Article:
Your chocolate purchase will impact population growth, for better or worse

A graph shows various predictions for human population growth until 2100. The most expected outcome is for the population to peak around 10 billion and then stabilize or decline before 2100. With improved family planning resources, the population may peak below 9 billion and drop to below current levels (8 billion) by 2100. Projections of the human global population to 2100. This is part of a GSP post examining the link between chocolate and population growth.

A growing human population threatens to place a burden our planet. Extreme poverty is a root cause of unsustainable population growth and is driven in part by commodity markets. That’s why it’s best to avoid multinational companies that rely on commodity markets and support chocolate companies that work directly with farmers.

Chocolate and deforestation

The traditional cabruca system for cacao farming in Brazil. The image, from Dengo Chocolate, shows an aerial view of a diverse rainforest containing cacao trees. Chocolate and Deforestation.

Chocolate plays a significant role in deforestation, particularly in West Africa. Avoid mainstream chocolate brands and seek out chocolate made from shade-grown cacao.

Top 10 Ethical Chocolate Brands

Top Ten Ethical Chocolate Brands. Logos for the top 10 ethical chocolate brands are shown. The list may change after user votes but initial brands are: Alter Eco, Equal Exchange, Theo, Endangered Species, Plamil, Tcho, Divine, Seed and Bean, Tony's Chocolonely, Beyond Good.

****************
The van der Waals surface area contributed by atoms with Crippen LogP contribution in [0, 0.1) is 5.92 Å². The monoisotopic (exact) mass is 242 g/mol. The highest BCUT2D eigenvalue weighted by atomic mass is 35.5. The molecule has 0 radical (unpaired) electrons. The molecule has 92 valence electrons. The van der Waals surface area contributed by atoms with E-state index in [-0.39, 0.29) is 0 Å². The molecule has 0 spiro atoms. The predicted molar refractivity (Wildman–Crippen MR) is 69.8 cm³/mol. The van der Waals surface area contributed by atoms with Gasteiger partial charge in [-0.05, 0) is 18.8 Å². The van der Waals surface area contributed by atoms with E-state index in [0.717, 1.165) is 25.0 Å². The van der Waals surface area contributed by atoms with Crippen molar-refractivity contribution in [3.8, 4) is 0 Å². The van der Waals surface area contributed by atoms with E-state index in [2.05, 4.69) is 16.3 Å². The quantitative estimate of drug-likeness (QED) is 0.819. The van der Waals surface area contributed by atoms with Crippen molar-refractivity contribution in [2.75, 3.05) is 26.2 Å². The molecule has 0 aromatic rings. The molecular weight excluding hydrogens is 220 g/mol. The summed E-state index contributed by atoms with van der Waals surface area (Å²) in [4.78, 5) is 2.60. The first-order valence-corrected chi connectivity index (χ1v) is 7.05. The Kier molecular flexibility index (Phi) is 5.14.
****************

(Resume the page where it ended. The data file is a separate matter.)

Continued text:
Here’s a guide to the top 10 ethical chocolate brands. It’s different to other guides in that it will change with your input – vote now! This is an exercise in user-generated ratings for ethical consumerism.

User-generated ratings for ethical consumerism

User-generated ratings for ethical consumerism. The image text reads: User-generated content in the form of Crowdsourced ratings for Ethical consumerism

I’m reluctant to create an ethical consumerism guide based only on my own opinion – it would be incomplete. We need a good, reliable guide that relies on user-generated content. The experiment starts next week!

Too Good To Go – an app to reduce food waste

Too Good To Go - logo for the company and app that combats food waste.

Too Good To Go is an app that allows you to buy heavily-discounted mystery bags of food that would have otherwise been wasted. Here’s more about Too Good To Go, a certified B-Corporation, and food waste in general.

Re-Up Refill Shop in Oakland

The Re-Up Refill Shop, based in Oakland, California, offers zero-waste solutions for most of the stuff that you need for your home. US residents dump more than their own body weight in plastic every year. Half of it is packaging.

Dairy vs vegan butters in Europe

Supermarket shelves are dominated by two kinds of butter: conventional dairy-based butter or plant-based vegan butter made from palm oil. Vegan butters are more sustainable than dairy butter, but ideally should be palm-oil free. I found two that I like.

The ethical issues with dairy farming

Still undecided whether to choose dairy or vegan butter? Using cow’s milk as an example, here’s a list of the three most basic ethical issues with dairy farming. Solutions are also explored.

Butter and vegan alternatives in Ireland

herd of white and black cows on grass field

Whenever I come home to Ireland I have the dilemma of which kind of butter to buy: conventional dairy-based butter or plant-based vegan butter. In California, the choice is pretty straightforward – it’s now fairly easy to find good-quality, ethical and affordable vegan butters. In Ireland, however, the choice is not so clear, as I’ll explain over the next couple of posts. Or at least it wasn’t a clear choice at first…